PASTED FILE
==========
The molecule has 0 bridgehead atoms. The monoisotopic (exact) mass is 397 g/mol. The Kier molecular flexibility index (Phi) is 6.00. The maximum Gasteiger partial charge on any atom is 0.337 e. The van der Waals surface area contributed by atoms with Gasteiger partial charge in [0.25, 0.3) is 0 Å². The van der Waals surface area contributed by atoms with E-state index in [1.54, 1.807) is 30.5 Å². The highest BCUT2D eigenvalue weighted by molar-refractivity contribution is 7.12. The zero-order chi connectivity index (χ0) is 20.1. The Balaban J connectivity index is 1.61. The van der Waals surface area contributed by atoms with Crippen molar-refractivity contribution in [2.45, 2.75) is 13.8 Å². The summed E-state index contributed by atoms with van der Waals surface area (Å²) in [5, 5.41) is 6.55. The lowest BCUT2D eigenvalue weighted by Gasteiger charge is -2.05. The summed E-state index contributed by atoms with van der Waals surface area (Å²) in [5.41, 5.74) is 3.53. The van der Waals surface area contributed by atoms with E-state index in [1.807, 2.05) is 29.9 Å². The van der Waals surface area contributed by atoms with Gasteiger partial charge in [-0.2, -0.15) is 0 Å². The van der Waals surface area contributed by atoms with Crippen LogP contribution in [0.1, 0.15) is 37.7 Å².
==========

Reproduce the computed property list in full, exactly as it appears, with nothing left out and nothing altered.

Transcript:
The molecule has 0 bridgehead atoms. The monoisotopic (exact) mass is 397 g/mol. The Kier molecular flexibility index (Phi) is 6.00. The maximum Gasteiger partial charge on any atom is 0.337 e. The van der Waals surface area contributed by atoms with Gasteiger partial charge in [0.25, 0.3) is 0 Å². The van der Waals surface area contributed by atoms with E-state index in [1.54, 1.807) is 30.5 Å². The highest BCUT2D eigenvalue weighted by molar-refractivity contribution is 7.12. The zero-order chi connectivity index (χ0) is 20.1. The Balaban J connectivity index is 1.61. The van der Waals surface area contributed by atoms with Crippen molar-refractivity contribution in [2.45, 2.75) is 13.8 Å². The summed E-state index contributed by atoms with van der Waals surface area (Å²) in [5, 5.41) is 6.55. The lowest BCUT2D eigenvalue weighted by Gasteiger charge is -2.05. The summed E-state index contributed by atoms with van der Waals surface area (Å²) in [5.41, 5.74) is 3.53. The van der Waals surface area contributed by atoms with E-state index in [1.807, 2.05) is 29.9 Å². The van der Waals surface area contributed by atoms with Gasteiger partial charge in [-0.2, -0.15) is 0 Å². The van der Waals surface area contributed by atoms with Crippen LogP contribution in [0.1, 0.15) is 37.7 Å².